Easter Sunday falls on April 21 this year, but before you attend mass with your family or sit down for a delicious brunch, there's a lot to learn about this holiday's rich history. Impress your family and friends with these interesting Easter facts that explain common traditions.
There's evidence showing that Easter eggs and Christians may not have actually been the ones to start the tradition of giving eggs — a in many cultures.
Scholars believe that Easter was named after a festival celebrating and the coming of spring. Her sacred symbols are thought to have been .
Well, at least that might be one of the reasons, which stems from . There isn't a concrete reason behind the tradition, but there are several theories.
Occurring two days before Easter Sunday, Good Friday commemorates Jesus Christ's crucifixion, but it isn't a federal holiday. Residents in certain states experience closures, including: .
The whopping number is the , coming really close to beating 2017. Consumers spent $5.7 billion on food, $3.2 billion on clothes, and $2.9 billion on gifts!
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The idea of the Easter bunny giving candies and eggs is said to have originated in during the Middle Ages, with the first written mention of this tradition dating back to the 16th century. Dutch settlers in Pennsylvania brought the bunny to the United States in the 1700s.
The two holidays are always going head-to-head to have , usually coming close to each other. In fact, some years people buy more candy the than the week before Halloween, but that's because Halloween purchases are more spread out over the month leading up to the spooky night.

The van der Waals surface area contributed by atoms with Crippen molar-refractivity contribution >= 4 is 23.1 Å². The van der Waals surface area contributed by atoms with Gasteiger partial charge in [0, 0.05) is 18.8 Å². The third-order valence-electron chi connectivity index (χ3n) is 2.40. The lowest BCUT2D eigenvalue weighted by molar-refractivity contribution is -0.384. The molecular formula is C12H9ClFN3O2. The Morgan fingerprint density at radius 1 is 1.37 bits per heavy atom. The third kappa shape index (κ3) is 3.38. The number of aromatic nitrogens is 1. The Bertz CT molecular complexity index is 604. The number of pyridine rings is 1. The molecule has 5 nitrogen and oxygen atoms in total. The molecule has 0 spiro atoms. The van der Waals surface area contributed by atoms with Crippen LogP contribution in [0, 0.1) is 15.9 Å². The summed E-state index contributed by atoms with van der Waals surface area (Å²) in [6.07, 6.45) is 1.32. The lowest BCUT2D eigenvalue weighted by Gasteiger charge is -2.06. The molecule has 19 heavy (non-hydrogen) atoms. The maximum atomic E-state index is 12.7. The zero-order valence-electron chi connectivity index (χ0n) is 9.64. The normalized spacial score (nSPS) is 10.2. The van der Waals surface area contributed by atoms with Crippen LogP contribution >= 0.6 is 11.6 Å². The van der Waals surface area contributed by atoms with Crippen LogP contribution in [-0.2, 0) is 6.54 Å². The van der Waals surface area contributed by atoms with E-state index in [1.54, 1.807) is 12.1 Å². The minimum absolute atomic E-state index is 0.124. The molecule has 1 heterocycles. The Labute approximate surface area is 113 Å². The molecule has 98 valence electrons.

Making them the most popular non-chocolate Easter candy. The Bethlehem, Pennsylvania, factory makes an impressive .
That's back when they were still new to the world and were . But don't worry, it was sped up to six minutes thanks to a unique machine called The Depositor.
Even more impressive is that the Bournville factory in Birmingham, U.K., makes 500 million every year. If you piled those eggs on top of each other, they'd be .
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That's enough jelly beans to circle the globe not once, not twice, but three times — or to fill a plastic egg the size of a . First introduced as an Easter treat in the 1930s, we can't imagine this day without them.
Considering alone during this religious celebration, it makes sense. Oh, and that's only in .
While 4% start with the feet or tail, the don't have a particular order they always stick to.
It's said that was taking a walk when children approached him asking about a possible Easter egg roll. He loved the idea and it's been a yearly event since then.
Why? Because the twists of this salty treat resemble . We say it's time to bring back this savory snack to the sweets-filled holiday.